POSTED AT 05:43 PM 14-03-2017
Sri Lankans' unhealthy tough guy act
FrontPage looks into the narratives and interpretations of grief, trauma, and the coping mechanisms Sri Lankans use to deal with them.
Image courtesy : JustGiving
Traumatic incidents are not uncommon to anyone; yet, the manner in which it is dealt with varies from one individual to another. Many attribute this to each individual’s mental stability, susceptibility to cognitive disorders, and biological make up. Although this certainly has a bearing, studies indicate that the prevalence of disorders such as Depression and Posttraumatic Stress are actually more culturally bound than others.
The total number of people living with depression in the world is 322 million, of which, nearly half of these people live in the South-East Asia Region and Western Pacific Region, quotes World Health Organisation. This is perhaps an indication that South Asian countries present greater susceptibility to grief and depression than most other regions, and Sri Lankan statistics contribute a substantial amount to this.
The case of the strangely resistant Sri Lankan
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During the aftermath of 2004’s devastating Tsunami, a team of America-based psychologists came to Sri Lanka in an attempt to help Sri Lankans cope with PTSD (Post-traumatic Stress Disorder). What started as a charitable endeavour, ultimately became a published study into cultural perspectives on grief and coping mechanisms. Whereas in Western countries, people use therapy to talk their way out of traumatic experiences or incidents that brought them grief, the study revealed that Sri Lankans seemed to cope with it by suppressing their emotions and choosing not to talk about it. This cultural clash of coping mechanisms created an emotional barrier that the American psychologists couldn’t seem to fathom, much less, penetrate.
In treating mental illnesses such as depression and post-traumatic stress, even the terminology differs greatly in its association. Sri Lankans who were primary witnesses to the civil war associated grief with phrases such as “feelings of guilt”, “disgust in life”, and “attempted suicide”, and did not respond to phrases that indicated a ‘broken heart’ or a ‘broken mind', which are common terminology in western societies. Such findings are crucial in providing mental health care to victims of post-traumatic stress, whilst also giving unique insight into how a nation of individuals collectively respond to indicators of grief.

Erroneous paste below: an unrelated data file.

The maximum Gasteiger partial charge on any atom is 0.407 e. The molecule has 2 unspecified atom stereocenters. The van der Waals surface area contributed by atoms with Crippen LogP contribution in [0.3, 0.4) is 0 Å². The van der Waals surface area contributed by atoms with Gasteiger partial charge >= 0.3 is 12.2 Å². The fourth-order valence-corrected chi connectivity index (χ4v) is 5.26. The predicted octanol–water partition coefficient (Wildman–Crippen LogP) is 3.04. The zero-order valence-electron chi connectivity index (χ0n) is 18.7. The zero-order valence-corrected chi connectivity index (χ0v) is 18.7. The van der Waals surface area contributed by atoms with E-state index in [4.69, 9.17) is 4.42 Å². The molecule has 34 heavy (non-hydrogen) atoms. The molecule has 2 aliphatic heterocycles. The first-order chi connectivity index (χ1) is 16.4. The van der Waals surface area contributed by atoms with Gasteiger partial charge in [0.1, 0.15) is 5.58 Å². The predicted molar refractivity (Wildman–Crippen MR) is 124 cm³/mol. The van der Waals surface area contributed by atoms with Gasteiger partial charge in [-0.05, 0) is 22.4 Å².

At the onset, this could be perceived as Sri Lankans’ ability to move past traumatic incidents and essentially ‘pick up the pieces’. Yet, national statistics imply a significant departure from this hypothesis. Sri Lanka was known to have one of the highest suicide rates among youth males in the world, and recent reports indicate that roughly 14 in every 100,000 persons commit suicide. Statistics of this nature present glaring lacunae in not only Sri Lanka’s mental health policy, but our perceptions of mental illness in general.
An individual’s culture markedly contributes to the manner in which they present their symptoms, and the manner in which they seek care, or if they opt to seek care at all. This is not applicable to only Sri Lanka: numerous studies have suggested that this cultural trend has been noted in citizens from many South Asian countries. Experts suggest that South Asian patients would give greater prominence to physical symptoms, instead of attributing it to the possibility of it being a psychosomatic symptom ( a projection of a mental illness as a physical ailment). The same trajectory of thinking is unfortunately shared by health-care providers of the South Asian region as well (with the exception of mental-health care providers). Patients with both mental and psychosomatic disorders (also known as comorbidity) have faced many issues with regards to receiving treatment, as caregivers pay more attention to treating the physical illness without addressing the mental illness.